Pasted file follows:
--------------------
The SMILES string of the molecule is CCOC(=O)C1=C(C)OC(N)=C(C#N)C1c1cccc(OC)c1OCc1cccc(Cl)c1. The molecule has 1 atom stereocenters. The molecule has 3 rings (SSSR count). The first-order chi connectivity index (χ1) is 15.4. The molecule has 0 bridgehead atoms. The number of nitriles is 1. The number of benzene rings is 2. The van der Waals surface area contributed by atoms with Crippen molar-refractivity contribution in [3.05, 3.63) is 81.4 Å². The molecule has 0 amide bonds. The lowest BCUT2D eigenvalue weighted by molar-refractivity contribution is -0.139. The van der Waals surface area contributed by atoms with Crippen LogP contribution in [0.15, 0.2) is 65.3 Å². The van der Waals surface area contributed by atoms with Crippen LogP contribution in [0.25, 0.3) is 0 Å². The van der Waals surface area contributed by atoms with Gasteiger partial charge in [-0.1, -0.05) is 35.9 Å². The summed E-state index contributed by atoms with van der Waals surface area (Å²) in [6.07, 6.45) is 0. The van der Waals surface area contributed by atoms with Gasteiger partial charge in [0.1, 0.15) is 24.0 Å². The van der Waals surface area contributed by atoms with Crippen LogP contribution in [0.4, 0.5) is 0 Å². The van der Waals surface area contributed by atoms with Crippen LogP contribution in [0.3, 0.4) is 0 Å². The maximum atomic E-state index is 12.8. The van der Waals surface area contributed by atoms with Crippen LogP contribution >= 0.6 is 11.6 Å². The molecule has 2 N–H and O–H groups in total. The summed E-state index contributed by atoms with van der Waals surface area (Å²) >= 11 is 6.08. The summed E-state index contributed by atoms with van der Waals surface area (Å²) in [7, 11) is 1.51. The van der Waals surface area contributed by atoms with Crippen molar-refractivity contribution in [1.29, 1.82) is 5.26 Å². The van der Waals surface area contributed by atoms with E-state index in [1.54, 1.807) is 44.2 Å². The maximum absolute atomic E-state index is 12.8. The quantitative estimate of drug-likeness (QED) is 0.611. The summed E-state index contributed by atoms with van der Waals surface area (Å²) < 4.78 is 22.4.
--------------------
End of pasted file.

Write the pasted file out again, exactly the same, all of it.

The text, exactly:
The SMILES string of the molecule is CCOC(=O)C1=C(C)OC(N)=C(C#N)C1c1cccc(OC)c1OCc1cccc(Cl)c1. The molecule has 1 atom stereocenters. The molecule has 3 rings (SSSR count). The first-order chi connectivity index (χ1) is 15.4. The molecule has 0 bridgehead atoms. The number of nitriles is 1. The number of benzene rings is 2. The van der Waals surface area contributed by atoms with Crippen molar-refractivity contribution in [3.05, 3.63) is 81.4 Å². The molecule has 0 amide bonds. The lowest BCUT2D eigenvalue weighted by molar-refractivity contribution is -0.139. The van der Waals surface area contributed by atoms with Crippen LogP contribution in [0.15, 0.2) is 65.3 Å². The van der Waals surface area contributed by atoms with Crippen LogP contribution in [0.25, 0.3) is 0 Å². The van der Waals surface area contributed by atoms with Gasteiger partial charge in [-0.1, -0.05) is 35.9 Å². The summed E-state index contributed by atoms with van der Waals surface area (Å²) in [6.07, 6.45) is 0. The van der Waals surface area contributed by atoms with Gasteiger partial charge in [0.1, 0.15) is 24.0 Å². The van der Waals surface area contributed by atoms with Crippen LogP contribution in [0.4, 0.5) is 0 Å². The van der Waals surface area contributed by atoms with Crippen LogP contribution in [0.3, 0.4) is 0 Å². The maximum atomic E-state index is 12.8. The van der Waals surface area contributed by atoms with Crippen LogP contribution >= 0.6 is 11.6 Å². The molecule has 2 N–H and O–H groups in total. The summed E-state index contributed by atoms with van der Waals surface area (Å²) >= 11 is 6.08. The summed E-state index contributed by atoms with van der Waals surface area (Å²) in [7, 11) is 1.51. The van der Waals surface area contributed by atoms with Crippen molar-refractivity contribution in [1.29, 1.82) is 5.26 Å². The van der Waals surface area contributed by atoms with E-state index in [1.54, 1.807) is 44.2 Å². The maximum absolute atomic E-state index is 12.8. The quantitative estimate of drug-likeness (QED) is 0.611. The summed E-state index contributed by atoms with van der Waals surface area (Å²) < 4.78 is 22.4.